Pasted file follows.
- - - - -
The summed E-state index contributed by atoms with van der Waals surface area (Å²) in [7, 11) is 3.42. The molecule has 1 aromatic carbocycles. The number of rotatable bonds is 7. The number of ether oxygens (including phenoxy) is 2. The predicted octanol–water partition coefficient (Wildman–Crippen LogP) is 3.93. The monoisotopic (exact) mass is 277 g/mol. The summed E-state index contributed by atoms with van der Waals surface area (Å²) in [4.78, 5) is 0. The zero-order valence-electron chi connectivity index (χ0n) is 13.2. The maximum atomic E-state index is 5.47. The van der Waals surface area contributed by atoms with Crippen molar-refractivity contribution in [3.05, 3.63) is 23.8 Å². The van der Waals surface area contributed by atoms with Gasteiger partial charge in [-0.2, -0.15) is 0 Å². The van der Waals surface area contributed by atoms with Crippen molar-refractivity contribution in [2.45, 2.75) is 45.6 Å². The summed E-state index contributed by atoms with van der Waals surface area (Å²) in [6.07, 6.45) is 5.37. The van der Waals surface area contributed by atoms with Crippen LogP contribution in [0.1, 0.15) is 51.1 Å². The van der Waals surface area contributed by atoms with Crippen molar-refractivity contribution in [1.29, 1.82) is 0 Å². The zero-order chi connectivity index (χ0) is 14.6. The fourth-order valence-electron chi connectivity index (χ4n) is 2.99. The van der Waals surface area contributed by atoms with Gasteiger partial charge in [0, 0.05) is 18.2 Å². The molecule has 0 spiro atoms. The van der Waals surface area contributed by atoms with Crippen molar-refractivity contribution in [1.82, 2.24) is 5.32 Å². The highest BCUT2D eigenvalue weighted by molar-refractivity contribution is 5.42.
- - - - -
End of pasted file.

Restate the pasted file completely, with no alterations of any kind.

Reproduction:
The summed E-state index contributed by atoms with van der Waals surface area (Å²) in [7, 11) is 3.42. The molecule has 1 aromatic carbocycles. The number of rotatable bonds is 7. The number of ether oxygens (including phenoxy) is 2. The predicted octanol–water partition coefficient (Wildman–Crippen LogP) is 3.93. The monoisotopic (exact) mass is 277 g/mol. The summed E-state index contributed by atoms with van der Waals surface area (Å²) in [4.78, 5) is 0. The zero-order valence-electron chi connectivity index (χ0n) is 13.2. The maximum atomic E-state index is 5.47. The van der Waals surface area contributed by atoms with Crippen molar-refractivity contribution in [3.05, 3.63) is 23.8 Å². The van der Waals surface area contributed by atoms with Gasteiger partial charge in [-0.2, -0.15) is 0 Å². The van der Waals surface area contributed by atoms with Crippen molar-refractivity contribution in [2.45, 2.75) is 45.6 Å². The summed E-state index contributed by atoms with van der Waals surface area (Å²) in [6.07, 6.45) is 5.37. The van der Waals surface area contributed by atoms with Crippen LogP contribution in [0.1, 0.15) is 51.1 Å². The van der Waals surface area contributed by atoms with Crippen molar-refractivity contribution in [1.29, 1.82) is 0 Å². The zero-order chi connectivity index (χ0) is 14.6. The fourth-order valence-electron chi connectivity index (χ4n) is 2.99. The van der Waals surface area contributed by atoms with Gasteiger partial charge in [0, 0.05) is 18.2 Å². The molecule has 0 spiro atoms. The van der Waals surface area contributed by atoms with Crippen molar-refractivity contribution in [1.82, 2.24) is 5.32 Å². The highest BCUT2D eigenvalue weighted by molar-refractivity contribution is 5.42.